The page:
The Real Deal on Germs
GERMOPHOBE RULE #3: No doggy kisses allowed.
REALITY CHECK: Unless your child has an open wound that's at risk for
infection from germs in the dog's saliva, a canine smooch typically isn't cause
for concern, says Frenck. Still, it's best to have your child wash up after
he's been slobbered on by any animal -- if the dog is unknowingly infected with
parasites, they can be found inside its mouth. Besides, you can't be sure what
Fido last licked.
GERMOPHOBE RULE #4: Leftover food and formula go straight into the trash.
REALITY CHECK: Save that leftover baby food -- but only if your
child's spoon wasn't dipped directly into the jar. While she probably won't get
sick if you double dip later, digestive enzymes from her saliva can break down
food and cause it to spoil more quickly (and it's not always easy to tell when
mashed peas and beef have gone bad). Your safest bet is to pour what you need
into a bowl and then serve it. With formula and breast milk, leftovers are safe
as long as the same child is consuming them, and the formula hasn't been at
room temperature for more than two hours (breast milk, which is loaded with
antibodies, can sit out for up to 10 hours).
GERMOPHOBE RULE #5: Fruits and vegetables -- even prewashed ones -- must be rinsed again at home.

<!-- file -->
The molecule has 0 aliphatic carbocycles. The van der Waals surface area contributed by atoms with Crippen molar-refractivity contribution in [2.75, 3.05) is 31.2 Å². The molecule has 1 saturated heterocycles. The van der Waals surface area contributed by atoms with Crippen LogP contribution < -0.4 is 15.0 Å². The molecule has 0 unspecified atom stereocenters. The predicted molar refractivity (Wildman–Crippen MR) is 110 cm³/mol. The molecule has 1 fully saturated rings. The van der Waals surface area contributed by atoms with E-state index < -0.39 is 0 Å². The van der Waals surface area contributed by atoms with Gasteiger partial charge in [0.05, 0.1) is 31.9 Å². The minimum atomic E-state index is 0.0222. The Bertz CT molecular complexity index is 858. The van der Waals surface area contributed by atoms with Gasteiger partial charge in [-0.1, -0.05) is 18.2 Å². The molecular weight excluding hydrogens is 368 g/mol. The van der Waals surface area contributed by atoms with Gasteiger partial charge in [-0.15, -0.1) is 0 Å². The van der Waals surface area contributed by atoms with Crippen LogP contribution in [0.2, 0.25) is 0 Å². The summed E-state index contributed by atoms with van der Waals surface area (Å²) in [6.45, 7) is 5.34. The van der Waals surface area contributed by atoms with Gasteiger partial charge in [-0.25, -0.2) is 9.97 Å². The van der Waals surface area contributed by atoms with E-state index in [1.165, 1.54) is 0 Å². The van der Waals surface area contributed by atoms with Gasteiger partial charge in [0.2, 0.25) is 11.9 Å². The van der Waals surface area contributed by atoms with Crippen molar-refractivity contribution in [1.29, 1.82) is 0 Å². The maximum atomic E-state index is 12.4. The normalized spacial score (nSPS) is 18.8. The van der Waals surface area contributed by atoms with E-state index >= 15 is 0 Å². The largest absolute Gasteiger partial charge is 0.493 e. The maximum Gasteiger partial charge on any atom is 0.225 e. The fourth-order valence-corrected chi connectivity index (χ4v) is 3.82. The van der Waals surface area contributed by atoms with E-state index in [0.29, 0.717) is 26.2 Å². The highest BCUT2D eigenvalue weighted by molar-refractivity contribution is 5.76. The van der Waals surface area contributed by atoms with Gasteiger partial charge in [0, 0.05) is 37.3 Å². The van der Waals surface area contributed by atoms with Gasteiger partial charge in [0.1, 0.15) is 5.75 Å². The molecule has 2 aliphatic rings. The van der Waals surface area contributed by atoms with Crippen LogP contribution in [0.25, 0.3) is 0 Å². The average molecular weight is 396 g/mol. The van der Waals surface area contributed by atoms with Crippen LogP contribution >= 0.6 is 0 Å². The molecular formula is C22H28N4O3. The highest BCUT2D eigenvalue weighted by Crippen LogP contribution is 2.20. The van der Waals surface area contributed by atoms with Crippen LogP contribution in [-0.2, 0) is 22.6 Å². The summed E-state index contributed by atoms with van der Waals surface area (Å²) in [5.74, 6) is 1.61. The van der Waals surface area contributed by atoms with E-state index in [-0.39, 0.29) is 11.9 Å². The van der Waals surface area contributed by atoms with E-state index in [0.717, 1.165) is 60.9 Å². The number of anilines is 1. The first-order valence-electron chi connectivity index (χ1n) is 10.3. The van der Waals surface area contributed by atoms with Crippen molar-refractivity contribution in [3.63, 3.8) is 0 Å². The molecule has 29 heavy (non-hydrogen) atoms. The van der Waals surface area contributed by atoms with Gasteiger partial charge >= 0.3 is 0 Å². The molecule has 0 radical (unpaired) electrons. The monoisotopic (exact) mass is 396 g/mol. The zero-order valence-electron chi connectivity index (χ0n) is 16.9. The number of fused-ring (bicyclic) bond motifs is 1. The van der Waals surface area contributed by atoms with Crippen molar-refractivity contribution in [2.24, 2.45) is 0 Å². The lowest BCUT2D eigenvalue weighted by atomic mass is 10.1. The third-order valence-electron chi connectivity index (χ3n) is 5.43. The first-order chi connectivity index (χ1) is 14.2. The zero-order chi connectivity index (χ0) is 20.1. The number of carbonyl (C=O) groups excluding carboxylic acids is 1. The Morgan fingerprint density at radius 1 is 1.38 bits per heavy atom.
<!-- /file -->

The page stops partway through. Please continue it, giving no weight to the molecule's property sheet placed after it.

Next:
REALITY CHECK: When it comes to food preparation, you can't be too
careful. Even prewashed, ready-to-eat foods can be contaminated with traces of
dirt, bacteria, and pesticides. To remove these residual contaminants, clean
all produce with water and a scrub brush, then pat dry with a clean cloth or
paper towel before serving. Remember to wash your hands, utensils, and kitchen
surfaces with hot, soapy water after handling fresh produce to avoid
contaminating other foods.
GERMOPHOBE RULE #6: You wash your baby's binkie every time she drops it on the kitchen floor.
REALITY CHECK: Moms joke about the five-second rule. But any amount
of time on the floor is long enough for dropped objects to become contaminated
with illness-causing bacteria like salmonella and E. coli, according to a
recent Clemson University study. An object or piece of food dropped on a
kitchen or bathroom floor is more likely to pick up these harmful bugs, but
it's always best to discard dropped food and clean fallen items with hot
water and soap before giving them back to your baby.